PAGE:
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A coalition of crypto mining companies is launching a bitcoin-centric super PAC just days after meeting with former President Donald Trump in Florida earlier this week.

GOP shows little support for Trump immunity argument

Congressional Republicans, including nearly the entire Senate GOP Conference, signed onto a Supreme Court brief in January backing former President Donald Trump when Colorado state officials tried to prevent him from being on the ballot over his role in the Jan. 6 insurrection.

But that same level of support from Hill Republicans for Trump hasn’t materialized on a separate and equally high-profile argument to the high court — that Trump has absolute immunity from criminal prosecution related to any official actions as president.

In fact, the deadline for submitting a brief in support of Trump’s position in the immunity case has already passed, according to the Supreme Court’s website. Before the March 19 deadline, just one GOP senator and 26 House Republicans signed onto a brief backing Trump’s expansive view of executive authority. None are in the top leadership of either chamber.

That compares to 41 GOP senators and 136 House members who signed the Colorado brief, including the leadership in both chambers.

A notable shift: The immunity brief, led by Sen. Roger Marshall (R-Kan.), was authored by America First Legal, an organization founded by former Trump adviser Stephen Miller. The NRSC and its chair, Sen. Steve Daines (R-Mont.), filed a separate brief in support of Trump’s position in the immunity case, as he did in the Colorado case.

The disparity between the level of GOP support for Trump in each case serves to highlight the unpopularity of the former president’s chief legal defense against criminal charges stemming from his efforts to overturn the 2020 election results.

The Colorado brief, led by Sen. Ted Cruz (R-Texas) and House Majority Leader Steve Scalise, had nearly 200 Hill GOP co-signers and was submitted by America First Legal.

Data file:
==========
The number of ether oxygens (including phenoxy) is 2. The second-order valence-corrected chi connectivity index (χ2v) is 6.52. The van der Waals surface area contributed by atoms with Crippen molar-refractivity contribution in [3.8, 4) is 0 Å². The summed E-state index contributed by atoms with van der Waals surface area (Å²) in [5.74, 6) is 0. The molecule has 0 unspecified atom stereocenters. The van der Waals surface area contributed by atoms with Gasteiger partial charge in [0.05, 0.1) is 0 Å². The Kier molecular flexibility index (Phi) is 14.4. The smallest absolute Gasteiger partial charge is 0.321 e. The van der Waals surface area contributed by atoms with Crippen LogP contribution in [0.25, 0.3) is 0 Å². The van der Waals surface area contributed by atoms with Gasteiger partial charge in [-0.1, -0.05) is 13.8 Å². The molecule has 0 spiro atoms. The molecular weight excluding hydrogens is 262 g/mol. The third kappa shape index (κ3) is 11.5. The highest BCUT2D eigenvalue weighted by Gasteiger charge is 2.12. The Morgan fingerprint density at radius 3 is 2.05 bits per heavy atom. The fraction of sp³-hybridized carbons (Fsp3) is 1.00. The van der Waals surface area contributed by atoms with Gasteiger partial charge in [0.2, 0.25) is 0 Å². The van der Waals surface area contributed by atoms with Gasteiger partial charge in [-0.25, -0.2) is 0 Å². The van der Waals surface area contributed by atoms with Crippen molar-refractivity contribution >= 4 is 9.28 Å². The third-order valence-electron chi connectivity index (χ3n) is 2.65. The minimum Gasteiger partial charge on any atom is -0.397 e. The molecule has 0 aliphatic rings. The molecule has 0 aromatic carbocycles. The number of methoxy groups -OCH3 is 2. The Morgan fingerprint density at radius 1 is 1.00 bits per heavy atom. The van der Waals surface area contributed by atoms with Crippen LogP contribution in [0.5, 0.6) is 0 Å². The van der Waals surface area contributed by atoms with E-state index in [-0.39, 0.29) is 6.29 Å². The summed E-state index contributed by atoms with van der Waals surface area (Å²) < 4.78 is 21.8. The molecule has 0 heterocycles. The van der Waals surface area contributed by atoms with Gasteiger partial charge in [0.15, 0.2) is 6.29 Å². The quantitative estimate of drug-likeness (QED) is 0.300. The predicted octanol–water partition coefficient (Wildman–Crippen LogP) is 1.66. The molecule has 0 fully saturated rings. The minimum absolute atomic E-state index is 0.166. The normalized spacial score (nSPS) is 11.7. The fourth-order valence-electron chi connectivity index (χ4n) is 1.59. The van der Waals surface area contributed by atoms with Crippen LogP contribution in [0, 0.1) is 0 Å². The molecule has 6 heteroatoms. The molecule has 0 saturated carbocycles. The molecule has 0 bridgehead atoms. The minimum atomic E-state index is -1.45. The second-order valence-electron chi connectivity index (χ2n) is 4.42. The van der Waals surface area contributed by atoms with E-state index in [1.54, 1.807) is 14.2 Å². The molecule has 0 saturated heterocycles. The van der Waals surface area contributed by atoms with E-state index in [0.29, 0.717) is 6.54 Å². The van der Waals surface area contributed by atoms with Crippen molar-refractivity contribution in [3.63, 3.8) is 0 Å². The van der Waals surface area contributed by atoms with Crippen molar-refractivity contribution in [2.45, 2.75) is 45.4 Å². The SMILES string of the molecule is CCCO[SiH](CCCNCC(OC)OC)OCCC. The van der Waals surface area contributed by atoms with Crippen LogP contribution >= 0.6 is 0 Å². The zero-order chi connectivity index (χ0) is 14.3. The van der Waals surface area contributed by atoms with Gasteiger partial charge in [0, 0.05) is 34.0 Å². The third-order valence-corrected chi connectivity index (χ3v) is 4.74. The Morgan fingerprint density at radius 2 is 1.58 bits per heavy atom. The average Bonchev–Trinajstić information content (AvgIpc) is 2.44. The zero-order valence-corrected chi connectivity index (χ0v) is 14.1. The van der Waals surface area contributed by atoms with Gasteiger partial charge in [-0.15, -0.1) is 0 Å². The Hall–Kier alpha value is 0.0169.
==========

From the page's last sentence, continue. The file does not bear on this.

The Colorado list included Senate Minority Leader Mitch McConnell, who recently stood by his assessment following Jan. 6 that Trump is directly responsible for the events of that day.

McConnell’s prophetic prediction: But McConnell also suggested following the post-Jan. 6 Senate impeachment trial that he believed Trump could be held accountable for his actions by the courts, saying the former president “didn’t get away with anything yet.” The immunity case before the Supreme Court, of course, directly challenges the notion that Trump can be criminally prosecuted for actions related to his official duties.

Cruz’s office didn’t respond to multiple requests for comment. It’s unclear if there was a broader effort to encourage GOP lawmakers to sign onto the brief supporting Trump in the immunity case.

It’s not clear whether Trump will notice or ultimately care about the differences in support in the two cases that could determine not only his electoral future but also whether he potentially is convicted. Trump’s campaign did not respond to a request for comment.

— Andrew Desiderio

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Editorial photos provided by Getty Images. Political ads courtesy of AdImpact.